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Cost of Chronic Hepatitis B Infection in the United States

Lee, Todd A., PharmD, PhD*†‡; Veenstra, David L., PharmD, PhD§; Iloeje, Uchenna H., MD, MPH; Sullivan, Sean D., PhD§

Original Contribution
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Goals: To estimate the direct medical costs associated with chronic hepatitis B (CHB) infection in the United States.

Background: Approximately 240,000 new cases of hepatitis B infection occur annually in the United States. There are estimated to be 1.25 million sufferers of CHB in the United States. However, the economic impact of these infections has not been well studied.

Study: We conducted a retrospective cohort analysis using administrative healthcare claims data to estimate costs for six health states associated with CHB infection. The six states were as follows: 1) CHB, 2) compensated cirrhosis, 3) decompensated cirrhosis, 4) liver transplantation, 5) transplant care >12 months following transplant, and 6) hepatocellular carcinoma. Patients in each health state were identified using diagnostic and procedure codes, and their utilization was tracked during their time in that health state. To estimate costs, we used reimbursed amounts and adjusted to year 2000 US$.

Results: Average annual costs for patients in each health state were as follows: CHB, $761; compensated cirrhosis, $227; decompensated cirrhosis, $11,459; liver transplant, $86,552; transplant care >12 months following transplant, $12,560; and hepatocellular carcinoma, $7,533. Medications contributed the largest proportion of costs in CHB and compensated cirrhosis disease states, while hospitalizations were the largest cost component in the other health states.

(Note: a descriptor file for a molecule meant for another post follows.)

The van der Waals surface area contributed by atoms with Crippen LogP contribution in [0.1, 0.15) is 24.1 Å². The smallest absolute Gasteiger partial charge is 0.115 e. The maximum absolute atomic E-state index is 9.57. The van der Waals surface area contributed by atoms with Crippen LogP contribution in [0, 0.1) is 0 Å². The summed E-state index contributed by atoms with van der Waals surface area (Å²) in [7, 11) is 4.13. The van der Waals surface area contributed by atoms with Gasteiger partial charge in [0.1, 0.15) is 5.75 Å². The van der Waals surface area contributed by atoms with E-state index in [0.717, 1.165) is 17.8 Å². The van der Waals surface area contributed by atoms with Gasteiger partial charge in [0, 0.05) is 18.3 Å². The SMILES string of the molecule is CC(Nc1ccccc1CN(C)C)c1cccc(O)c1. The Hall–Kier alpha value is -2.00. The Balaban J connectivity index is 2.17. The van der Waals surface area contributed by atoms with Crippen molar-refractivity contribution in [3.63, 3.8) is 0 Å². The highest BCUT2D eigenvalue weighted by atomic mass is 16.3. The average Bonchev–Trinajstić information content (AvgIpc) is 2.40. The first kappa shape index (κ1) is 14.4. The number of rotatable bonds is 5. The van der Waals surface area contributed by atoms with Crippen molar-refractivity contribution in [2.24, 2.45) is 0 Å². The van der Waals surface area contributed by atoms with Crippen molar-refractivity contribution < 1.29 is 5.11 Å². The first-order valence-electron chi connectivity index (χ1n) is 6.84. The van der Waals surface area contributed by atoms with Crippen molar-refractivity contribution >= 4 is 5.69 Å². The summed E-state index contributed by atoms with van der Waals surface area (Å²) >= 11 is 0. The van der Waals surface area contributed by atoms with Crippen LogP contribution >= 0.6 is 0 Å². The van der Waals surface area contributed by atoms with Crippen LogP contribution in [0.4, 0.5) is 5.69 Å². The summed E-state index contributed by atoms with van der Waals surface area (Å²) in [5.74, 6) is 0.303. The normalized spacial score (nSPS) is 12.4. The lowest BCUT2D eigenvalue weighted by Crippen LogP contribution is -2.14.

Conclusions: This analysis provides estimates of the annual costs of complications of hepatitis B infection in the United States. The most progressive health states were associated with significantly higher costs.

From the *Midwest Center for Health Services and Policy Research, Hines VA Hospital, Hines, IL; †Center for Healthcare Studies, Department of Medicine, Division of General Internal Medicine, Northwestern University Feinberg School of Medicine, Chicago, IL; ‡Center for Pharmacoeconomic Research, Department of Pharmacy Practice, College of Pharmacy, University of Illinois at Chicago, Chicago, IL; §Pharmaceutical Outcomes Research and Policy Program, Department of Pharmacy, University of Washington, Seattle, WA; and ¶Pharmaceutical Research Institute, Bristol-Myers Squibb, Wallingford, CT.

Received for publication June 30, 2004; accepted August 4, 2004.

Supported by a grant from the Pharmaceutical Research Institute, Bristol-Myers Squibb Company.

The findings of this study and the views expressed in the article do not necessarily represent the views of the Department of Veterans Affairs or of the United States Government.

Reprints: Todd A. Lee, PharmD, PhD, Midwest Center for Health Services and Policy Research, Hines VA Hospital, PO Box 5000 (151-H), Hines, IL 60141 (e-mail: lee@research.hines.med.va.gov).

© 2004 Lippincott Williams & Wilkins, Inc.